Italian Foreign Minister Emma Bonino has recently called for more attention towards both lights and shadows in the African continent. As proven by the fact that 40% of the African population is very young, this continent is rich at opportunity and energy. The President of Sierra Leone, Ernest Bai Koroma, has just been awarded by association “Nessuno tocchi Caino” for abolishing death penalty.
Yet, despite the good news coming from this and other African countries, there are still many countries in Africa that are struggling hard to reach reconciliation or even to counter the actual risk of genocide.
Often, resources such as diamonds or coltran, rather than ensuring widespread wealth, are the motive behind dirty wars. If we add poverty, corruption, the role of the former colonial powers, the expansion of Chinese interests, the increasing success of Islamist preaching and the intricacies of ethnic and religious belonging, we find ourselves in front of an explosive blend. To this we must add the steady discrimination of African women, who are the pillars of the economy but at the same time not only matter too little, but are also subject to rampant violence as it happens in Congo.
If Africa has witnessed its own success stories, like the liberation from Apartheid thanks to the relentless effort and self-sacrifice of the late Nelson Mandela, the past 20 years were sadly marked by such events as the Rwandan genocide, the massacres in Darfur, the war in the DRC, the Islamist insurgency in Mali, the fratricide conflict in South Sudan, the persecution of Christians in various countries, the unpredictable revolts in Maghreb, the harsh behavior of some authoritarian leaders such as Omar al-Bashir and the late Muhammar Gaddafi, and now the awful situation in the Central African Republic, which according to UN sources is a crisis of genocidal nature. This is country is now holding its breath after the election of Bangui Mayor Catherine Samba-Panza to the Presidency. The new President has immediately called for reconciliation, right at the moment in which the European Union eventually decided to send a peace-keeping mission to the country.
Pope Francis is trying to shed light on the developing world, as he showed on Sunday by appointing 16 new Cardinals, many of whom come from Africa. Human rights Watch, too is urging the United Nations to make an effort not to let this continent, the cradle of humanity, fail again. 20 years after the “genocide fax” reporting in vain to the UN top official that the Rwanda genocide was breaking out, improving the situation of Africa means for example struggling for justice enforcement and freeing Africans from the kind of victimization that prompts many of them to think that international justice is biased against their countries.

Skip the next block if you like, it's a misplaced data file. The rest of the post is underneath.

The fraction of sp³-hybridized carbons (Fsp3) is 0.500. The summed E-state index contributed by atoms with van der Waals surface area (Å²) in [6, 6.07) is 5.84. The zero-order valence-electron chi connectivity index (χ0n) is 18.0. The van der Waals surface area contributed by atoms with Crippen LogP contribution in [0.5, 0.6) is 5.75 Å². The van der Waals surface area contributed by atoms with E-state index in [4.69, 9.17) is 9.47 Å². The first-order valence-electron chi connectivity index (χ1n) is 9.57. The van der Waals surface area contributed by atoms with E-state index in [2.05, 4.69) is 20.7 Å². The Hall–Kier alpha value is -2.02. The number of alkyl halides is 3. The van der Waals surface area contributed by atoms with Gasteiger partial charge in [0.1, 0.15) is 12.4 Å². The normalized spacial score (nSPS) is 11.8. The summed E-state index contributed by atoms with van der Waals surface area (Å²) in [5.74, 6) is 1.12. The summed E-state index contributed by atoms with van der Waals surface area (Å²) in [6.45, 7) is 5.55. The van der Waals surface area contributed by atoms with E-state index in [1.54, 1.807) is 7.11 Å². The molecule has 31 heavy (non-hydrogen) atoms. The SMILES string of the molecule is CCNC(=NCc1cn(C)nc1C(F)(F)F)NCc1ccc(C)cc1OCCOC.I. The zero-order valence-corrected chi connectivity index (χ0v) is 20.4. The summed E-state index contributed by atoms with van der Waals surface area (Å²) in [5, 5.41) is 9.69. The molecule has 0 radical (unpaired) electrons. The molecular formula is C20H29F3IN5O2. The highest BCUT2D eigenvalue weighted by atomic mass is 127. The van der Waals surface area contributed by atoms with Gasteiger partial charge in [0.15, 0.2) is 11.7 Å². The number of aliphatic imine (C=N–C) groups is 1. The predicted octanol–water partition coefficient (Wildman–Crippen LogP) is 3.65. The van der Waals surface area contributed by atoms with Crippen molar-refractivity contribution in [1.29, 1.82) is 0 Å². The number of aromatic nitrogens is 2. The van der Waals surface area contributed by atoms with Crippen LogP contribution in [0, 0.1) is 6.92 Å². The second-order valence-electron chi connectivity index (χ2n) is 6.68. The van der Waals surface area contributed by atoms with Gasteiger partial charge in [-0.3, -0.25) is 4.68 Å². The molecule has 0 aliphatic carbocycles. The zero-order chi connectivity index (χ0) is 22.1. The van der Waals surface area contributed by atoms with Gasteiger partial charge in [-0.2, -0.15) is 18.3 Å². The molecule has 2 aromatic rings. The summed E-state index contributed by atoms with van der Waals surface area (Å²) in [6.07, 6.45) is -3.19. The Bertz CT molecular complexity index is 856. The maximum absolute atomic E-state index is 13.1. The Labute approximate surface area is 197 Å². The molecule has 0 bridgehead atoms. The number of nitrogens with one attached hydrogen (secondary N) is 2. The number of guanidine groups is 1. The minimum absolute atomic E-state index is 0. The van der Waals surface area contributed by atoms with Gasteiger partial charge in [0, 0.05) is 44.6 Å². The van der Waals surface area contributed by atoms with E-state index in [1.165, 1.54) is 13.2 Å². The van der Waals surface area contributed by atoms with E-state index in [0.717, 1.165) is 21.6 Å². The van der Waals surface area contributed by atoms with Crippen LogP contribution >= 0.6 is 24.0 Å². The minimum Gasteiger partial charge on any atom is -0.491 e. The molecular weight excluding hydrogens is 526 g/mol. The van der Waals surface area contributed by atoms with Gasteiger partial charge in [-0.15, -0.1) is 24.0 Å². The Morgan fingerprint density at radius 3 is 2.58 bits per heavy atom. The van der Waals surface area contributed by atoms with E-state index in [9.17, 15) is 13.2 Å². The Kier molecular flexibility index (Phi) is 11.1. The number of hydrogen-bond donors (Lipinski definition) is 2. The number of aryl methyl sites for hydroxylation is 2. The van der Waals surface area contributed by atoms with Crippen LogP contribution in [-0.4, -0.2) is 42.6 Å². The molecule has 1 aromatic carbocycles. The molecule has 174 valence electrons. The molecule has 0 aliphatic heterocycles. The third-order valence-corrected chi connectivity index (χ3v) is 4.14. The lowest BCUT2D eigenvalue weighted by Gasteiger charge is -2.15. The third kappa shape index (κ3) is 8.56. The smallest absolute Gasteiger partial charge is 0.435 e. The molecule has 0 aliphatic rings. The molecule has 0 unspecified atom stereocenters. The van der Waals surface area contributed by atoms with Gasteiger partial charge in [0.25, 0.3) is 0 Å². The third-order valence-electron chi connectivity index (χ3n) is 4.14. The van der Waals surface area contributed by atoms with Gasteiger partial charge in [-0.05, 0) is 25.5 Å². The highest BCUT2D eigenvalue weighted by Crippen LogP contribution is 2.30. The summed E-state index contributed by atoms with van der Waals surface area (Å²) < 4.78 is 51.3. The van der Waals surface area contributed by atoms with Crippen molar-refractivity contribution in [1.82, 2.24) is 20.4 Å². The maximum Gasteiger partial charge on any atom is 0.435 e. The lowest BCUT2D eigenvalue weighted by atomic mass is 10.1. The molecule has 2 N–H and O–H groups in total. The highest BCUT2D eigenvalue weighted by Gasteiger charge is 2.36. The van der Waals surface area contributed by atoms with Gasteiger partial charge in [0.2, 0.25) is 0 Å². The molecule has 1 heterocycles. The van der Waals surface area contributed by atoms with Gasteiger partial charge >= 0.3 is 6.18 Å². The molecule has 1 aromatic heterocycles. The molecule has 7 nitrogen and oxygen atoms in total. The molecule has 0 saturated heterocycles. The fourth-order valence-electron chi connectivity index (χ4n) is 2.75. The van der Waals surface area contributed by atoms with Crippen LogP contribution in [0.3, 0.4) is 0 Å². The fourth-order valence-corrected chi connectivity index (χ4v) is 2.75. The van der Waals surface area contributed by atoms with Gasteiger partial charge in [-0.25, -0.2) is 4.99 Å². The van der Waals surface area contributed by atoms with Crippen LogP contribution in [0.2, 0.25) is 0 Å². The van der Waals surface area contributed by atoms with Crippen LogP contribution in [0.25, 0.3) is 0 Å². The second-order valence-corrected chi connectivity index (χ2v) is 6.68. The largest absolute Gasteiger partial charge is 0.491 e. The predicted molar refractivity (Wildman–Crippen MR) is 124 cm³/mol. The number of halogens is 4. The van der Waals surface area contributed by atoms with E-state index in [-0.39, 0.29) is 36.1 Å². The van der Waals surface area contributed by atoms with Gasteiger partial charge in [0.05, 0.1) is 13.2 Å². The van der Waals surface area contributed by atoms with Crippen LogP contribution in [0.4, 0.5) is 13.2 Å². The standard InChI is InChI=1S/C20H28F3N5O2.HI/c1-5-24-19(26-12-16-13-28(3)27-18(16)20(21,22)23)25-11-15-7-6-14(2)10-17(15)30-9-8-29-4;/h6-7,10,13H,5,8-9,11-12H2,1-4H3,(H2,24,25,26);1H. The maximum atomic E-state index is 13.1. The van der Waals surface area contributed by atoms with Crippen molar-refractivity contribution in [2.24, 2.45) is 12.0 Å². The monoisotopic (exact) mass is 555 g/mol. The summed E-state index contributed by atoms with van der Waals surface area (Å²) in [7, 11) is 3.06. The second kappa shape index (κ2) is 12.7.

It should be made clear that the International Criminal Court in The Hague is not prosecuting leaders because they are African. The international community must step in to prevent and punish genocide according to law wherever extreme evil rears its ugly head again. It is true that all 26 individuals who have appeared before the ICC until now are African, but also 5 judges including Chief Prosecutor Fatou Bensouda are of African descent, and so are also dozens legal professionals working in the Hague. The ICC cannot answer political allegations, thus it would be necessary that the Security Council intervenes to clear these controversies once and for all.
The spiraling violence between the Muslim and Christian militias in the Central African Republic means that too many people, including women, children and the elderly, are experiencing war on a daily basis, with bullets whistled over their heads, corpses everywhere (including churches and mosques), militiamen directly targeting the civilians and shortages of water, power, medicines and so on. Italy should step in within the framework of the European Union, which in turn should not miss this occasion to let its voice be heard, after many failures in human rights protection.
Even the rejoicing that followed for a while the resignation of Michel Djotodia was immediately replaced by chaos and violence. Refugees now amount to one million out of a population of 4,600,000 people. Many of them come from Chad, and are now overcrowding a provisional refugee camp near Bangui airport. The children involved in the war are 2,300,000, an unprecedented number. As UNICEF representative Anthony Lake said, “Children are murdered because over being Christian or Muslim. They witness to horrible crimes. 6,000 of them have been recruited by the militias. Many are subject to brutal attacks. Many are wounded, ill or displaced. Children were forgotten in this crisis and they did not matter to the decision makers”.
We could shed some light on this awful situation by finding the courage to denounce genocide, even though it was more comfortable to keep these thoughts at bay during the Christmas holidays. The American ambassador to the United Nations, Samantha Power, who was the first top official in charge with the US Atrocities Prevention Board created by Barack Obama, visited CAR and pledged American support to end the sectarian strife that has engulfed the country, saying that the international efforts to stop the violence have been “essential but not sufficient”. Economic motives are hampering the US resolve to act against this new horrifying case of genocide by funding a United Nations mission. Another option could be the support to the forces of the African Union, yet it is made questionable by the many dictatorship involved. Turning on lights on Africa and getting involved in such complicated and often awkward negotiations will not be an easy task for Italy.